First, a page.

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Top Business Credit Cards with No Annual Fee

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Update: Some offers mentioned below are no longer available. View the current offers here: The Business Gold Rewards Card from American Express OPEN, Capital One Spark Miles for BusinessCapital One Spark Cash for Business, The Blue for Business Credit Card from American Express, Ink Cash Business Card

Part of maximizing your award travel is learning to weigh the value of the points and miles you earn against the cost of earning them. This is particularly evident when deciding whether to get a credit card with an annual fee, so today TPG Contributor Nick Ewen looks at several business cards with no annual fee to determine whether each one is an opportunity to save, or a missed opportunity to earn.

Earlier this fall, TPG posted an overview of the Top 7 business credit cards for earning travel rewards. Unfortunately, each of those products comes with an annual fee. While extra card benefits can justify that added expense, some of you might rather stick to cards without one. So today I’ll look specifically at business credit cards with no annual fee that can still help you earn points and miles for award travel, and help you figure out whether each one offers the best value.

Cards from several issuers provide primary coverage, including Discover, Chase and Visa. (Image courtesy of Shutterstock)
Business credit cards can enhance your points & miles strategy. Photo courtesy of Shutterstock.

Why get a business credit card?

As TPG discussed in the post linked above, business credit cards aren’t limited to mega-corporations. They’re also a great option for smaller business, and you can open one as a sole proprietorship. Business cards can help separate your personal and business finances, but they can also diversify your earning rates for different spending categories. To top it all off, many come with large sign-up bonuses that are every bit as lucrative as personal cards.

Many of the cards discussed below have a premium version with an annual fee, so I’ll explain when it makes more sense to incur the annual fee in exchange for the souped up benefits.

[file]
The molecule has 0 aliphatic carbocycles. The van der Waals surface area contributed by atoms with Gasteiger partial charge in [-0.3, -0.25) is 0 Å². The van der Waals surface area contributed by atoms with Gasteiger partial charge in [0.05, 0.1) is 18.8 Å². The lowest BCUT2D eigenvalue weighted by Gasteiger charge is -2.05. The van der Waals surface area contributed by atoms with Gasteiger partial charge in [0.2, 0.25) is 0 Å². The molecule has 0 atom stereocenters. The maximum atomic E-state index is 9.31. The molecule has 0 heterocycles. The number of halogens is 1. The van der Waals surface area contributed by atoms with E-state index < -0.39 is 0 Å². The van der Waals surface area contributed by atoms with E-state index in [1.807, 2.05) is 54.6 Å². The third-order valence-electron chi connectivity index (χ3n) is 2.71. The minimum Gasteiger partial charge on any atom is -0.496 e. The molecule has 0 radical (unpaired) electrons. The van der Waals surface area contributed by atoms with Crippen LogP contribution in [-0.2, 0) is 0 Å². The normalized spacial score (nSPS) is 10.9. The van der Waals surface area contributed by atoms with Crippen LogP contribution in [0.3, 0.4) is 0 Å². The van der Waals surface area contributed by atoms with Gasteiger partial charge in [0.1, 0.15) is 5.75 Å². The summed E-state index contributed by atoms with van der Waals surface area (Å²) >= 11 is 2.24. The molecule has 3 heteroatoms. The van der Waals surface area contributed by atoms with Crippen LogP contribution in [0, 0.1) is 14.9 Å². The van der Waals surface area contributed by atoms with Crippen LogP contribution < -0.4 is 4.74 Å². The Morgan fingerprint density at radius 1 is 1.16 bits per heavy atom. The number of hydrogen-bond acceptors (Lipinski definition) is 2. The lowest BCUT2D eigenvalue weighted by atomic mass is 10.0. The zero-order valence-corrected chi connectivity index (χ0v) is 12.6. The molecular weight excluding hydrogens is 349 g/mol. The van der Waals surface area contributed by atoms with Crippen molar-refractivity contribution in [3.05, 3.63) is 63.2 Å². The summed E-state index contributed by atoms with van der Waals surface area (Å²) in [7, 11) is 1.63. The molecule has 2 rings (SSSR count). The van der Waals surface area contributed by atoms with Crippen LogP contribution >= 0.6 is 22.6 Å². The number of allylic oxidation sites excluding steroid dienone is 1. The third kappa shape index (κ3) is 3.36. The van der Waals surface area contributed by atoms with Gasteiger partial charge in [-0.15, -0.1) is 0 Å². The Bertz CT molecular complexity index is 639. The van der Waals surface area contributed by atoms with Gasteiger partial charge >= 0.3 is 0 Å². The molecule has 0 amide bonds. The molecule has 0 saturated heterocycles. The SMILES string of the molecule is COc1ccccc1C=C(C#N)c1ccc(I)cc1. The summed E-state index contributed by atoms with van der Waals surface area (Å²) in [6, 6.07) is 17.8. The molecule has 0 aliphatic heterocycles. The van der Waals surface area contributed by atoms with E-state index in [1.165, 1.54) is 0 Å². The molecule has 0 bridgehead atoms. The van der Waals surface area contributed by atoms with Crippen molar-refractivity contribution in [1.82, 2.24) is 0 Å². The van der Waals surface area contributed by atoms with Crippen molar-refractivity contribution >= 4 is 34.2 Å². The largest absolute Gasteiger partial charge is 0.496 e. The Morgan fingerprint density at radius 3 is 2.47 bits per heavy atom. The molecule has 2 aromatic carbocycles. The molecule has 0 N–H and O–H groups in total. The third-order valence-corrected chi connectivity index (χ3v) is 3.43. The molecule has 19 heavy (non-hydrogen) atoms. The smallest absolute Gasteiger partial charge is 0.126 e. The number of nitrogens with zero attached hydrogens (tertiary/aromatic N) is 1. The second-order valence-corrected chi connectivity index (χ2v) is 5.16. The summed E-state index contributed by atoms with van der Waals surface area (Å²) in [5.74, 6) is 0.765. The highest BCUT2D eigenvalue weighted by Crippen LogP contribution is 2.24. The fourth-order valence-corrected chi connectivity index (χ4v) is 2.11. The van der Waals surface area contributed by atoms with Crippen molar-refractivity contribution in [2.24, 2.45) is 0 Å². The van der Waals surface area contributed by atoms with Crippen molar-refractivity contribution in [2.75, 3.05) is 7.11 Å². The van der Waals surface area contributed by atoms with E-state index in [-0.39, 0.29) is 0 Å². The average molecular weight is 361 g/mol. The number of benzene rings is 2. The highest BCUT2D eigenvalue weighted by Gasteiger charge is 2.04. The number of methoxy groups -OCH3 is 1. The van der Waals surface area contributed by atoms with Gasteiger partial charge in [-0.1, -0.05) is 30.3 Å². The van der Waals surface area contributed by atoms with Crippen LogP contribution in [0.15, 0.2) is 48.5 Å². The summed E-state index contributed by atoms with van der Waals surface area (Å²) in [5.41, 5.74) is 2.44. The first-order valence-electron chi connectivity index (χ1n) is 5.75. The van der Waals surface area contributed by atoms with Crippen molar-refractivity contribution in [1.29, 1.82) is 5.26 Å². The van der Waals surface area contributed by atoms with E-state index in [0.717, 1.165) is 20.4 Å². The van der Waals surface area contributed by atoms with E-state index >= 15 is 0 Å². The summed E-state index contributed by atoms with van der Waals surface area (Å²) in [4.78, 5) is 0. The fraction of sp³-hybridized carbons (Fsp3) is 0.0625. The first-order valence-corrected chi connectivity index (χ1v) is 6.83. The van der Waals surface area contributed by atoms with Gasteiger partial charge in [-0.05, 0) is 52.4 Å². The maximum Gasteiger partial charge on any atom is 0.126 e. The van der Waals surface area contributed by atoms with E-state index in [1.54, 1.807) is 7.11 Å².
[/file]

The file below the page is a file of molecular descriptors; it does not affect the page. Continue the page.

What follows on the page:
The Ink Cash offers cash back, but you also have the potential to convert those rewards to more valuable Ultimate Rewards points.
The Ink Cash offers cash back, but you can also convert rewards to more valuable Ultimate Rewards points.

Ink Cash Business Card

Sign-up bonus: $200 cash back after spending $3,000 in the first three months of card membership.
Earning rates: Earn 5% cash back at office supply stores and on cell phone, landline, internet, and cable TV services (on up to $25,000 in purchases annually); earn 2% cash back at gas stations and restaurants (again on up to $25,000 annually); earn 1% cash back everywhere else.
Other benefits: Car rental collision damage waiver, purchase protection, extended manufacturer’s warranty
Premium version: Chase Ink Plus, which has a much larger sign-up bonuses (60,000 Ultimate Rewards points after you spend $5,000 in the first three months), double the yearly cap on bonus category spending ($50,000), and no foreign transaction fees. Ink Plus comes with a $95 annual fee.

Verdict: The Ink Cash is a terrific fee-free business card. Almost any 5% bonus category is great, but when you consider how much a single household (let alone a small business) can spend at office supply stores and on telecommunication services, the bonuses on this card seem pretty terrific. If you max out both bonus categories and earn the full sign-up bonus, you would take home $1,950 in cash back, a return of 3.9% in the first year and 3.5% each year thereafter.